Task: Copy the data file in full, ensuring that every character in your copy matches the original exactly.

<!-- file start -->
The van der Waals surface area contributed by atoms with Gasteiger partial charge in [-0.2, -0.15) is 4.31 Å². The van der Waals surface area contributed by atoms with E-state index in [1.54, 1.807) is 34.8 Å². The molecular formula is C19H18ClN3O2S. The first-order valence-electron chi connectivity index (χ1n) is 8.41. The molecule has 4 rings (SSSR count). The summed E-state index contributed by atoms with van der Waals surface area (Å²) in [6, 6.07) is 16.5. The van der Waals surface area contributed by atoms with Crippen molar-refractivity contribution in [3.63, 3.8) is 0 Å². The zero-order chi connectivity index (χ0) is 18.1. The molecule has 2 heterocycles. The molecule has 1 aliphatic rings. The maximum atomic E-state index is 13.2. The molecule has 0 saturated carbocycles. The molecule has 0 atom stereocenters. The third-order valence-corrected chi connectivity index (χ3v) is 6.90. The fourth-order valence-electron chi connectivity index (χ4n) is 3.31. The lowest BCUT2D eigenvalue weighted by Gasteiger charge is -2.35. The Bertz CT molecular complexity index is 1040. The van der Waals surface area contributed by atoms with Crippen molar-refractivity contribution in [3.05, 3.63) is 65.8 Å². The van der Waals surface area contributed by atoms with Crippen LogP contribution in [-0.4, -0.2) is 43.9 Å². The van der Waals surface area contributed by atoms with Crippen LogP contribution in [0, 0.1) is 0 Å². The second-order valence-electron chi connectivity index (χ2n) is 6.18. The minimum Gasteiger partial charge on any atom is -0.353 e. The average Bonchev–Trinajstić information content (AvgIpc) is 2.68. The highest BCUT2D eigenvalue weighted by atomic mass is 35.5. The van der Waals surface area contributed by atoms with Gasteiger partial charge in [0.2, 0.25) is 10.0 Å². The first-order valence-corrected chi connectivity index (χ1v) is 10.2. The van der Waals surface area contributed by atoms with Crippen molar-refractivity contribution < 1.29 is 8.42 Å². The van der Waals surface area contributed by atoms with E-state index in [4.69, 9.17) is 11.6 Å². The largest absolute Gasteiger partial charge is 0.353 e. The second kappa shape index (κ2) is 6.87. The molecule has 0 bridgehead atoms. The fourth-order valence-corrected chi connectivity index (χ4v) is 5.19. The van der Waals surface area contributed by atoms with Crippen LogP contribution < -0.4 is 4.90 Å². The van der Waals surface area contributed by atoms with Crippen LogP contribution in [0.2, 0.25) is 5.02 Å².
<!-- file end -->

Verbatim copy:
The van der Waals surface area contributed by atoms with Gasteiger partial charge in [-0.2, -0.15) is 4.31 Å². The van der Waals surface area contributed by atoms with E-state index in [1.54, 1.807) is 34.8 Å². The molecular formula is C19H18ClN3O2S. The first-order valence-electron chi connectivity index (χ1n) is 8.41. The molecule has 4 rings (SSSR count). The summed E-state index contributed by atoms with van der Waals surface area (Å²) in [6, 6.07) is 16.5. The van der Waals surface area contributed by atoms with Crippen molar-refractivity contribution in [3.63, 3.8) is 0 Å². The zero-order chi connectivity index (χ0) is 18.1. The molecule has 2 heterocycles. The molecule has 1 aliphatic rings. The maximum atomic E-state index is 13.2. The molecule has 0 saturated carbocycles. The molecule has 0 atom stereocenters. The third-order valence-corrected chi connectivity index (χ3v) is 6.90. The fourth-order valence-electron chi connectivity index (χ4n) is 3.31. The lowest BCUT2D eigenvalue weighted by Gasteiger charge is -2.35. The Bertz CT molecular complexity index is 1040. The van der Waals surface area contributed by atoms with Crippen molar-refractivity contribution in [3.05, 3.63) is 65.8 Å². The van der Waals surface area contributed by atoms with Crippen LogP contribution in [-0.4, -0.2) is 43.9 Å². The van der Waals surface area contributed by atoms with Crippen LogP contribution in [0, 0.1) is 0 Å². The second-order valence-electron chi connectivity index (χ2n) is 6.18. The minimum Gasteiger partial charge on any atom is -0.353 e. The average Bonchev–Trinajstić information content (AvgIpc) is 2.68. The highest BCUT2D eigenvalue weighted by atomic mass is 35.5. The van der Waals surface area contributed by atoms with Gasteiger partial charge in [0.2, 0.25) is 10.0 Å². The first-order valence-corrected chi connectivity index (χ1v) is 10.2. The van der Waals surface area contributed by atoms with Crippen molar-refractivity contribution < 1.29 is 8.42 Å². The van der Waals surface area contributed by atoms with E-state index in [4.69, 9.17) is 11.6 Å². The largest absolute Gasteiger partial charge is 0.353 e. The second kappa shape index (κ2) is 6.87. The molecule has 0 bridgehead atoms. The fourth-order valence-corrected chi connectivity index (χ4v) is 5.19. The van der Waals surface area contributed by atoms with Crippen LogP contribution < -0.4 is 4.90 Å². The van der Waals surface area contributed by atoms with Crippen LogP contribution in [0.2, 0.25) is 5.02 Å².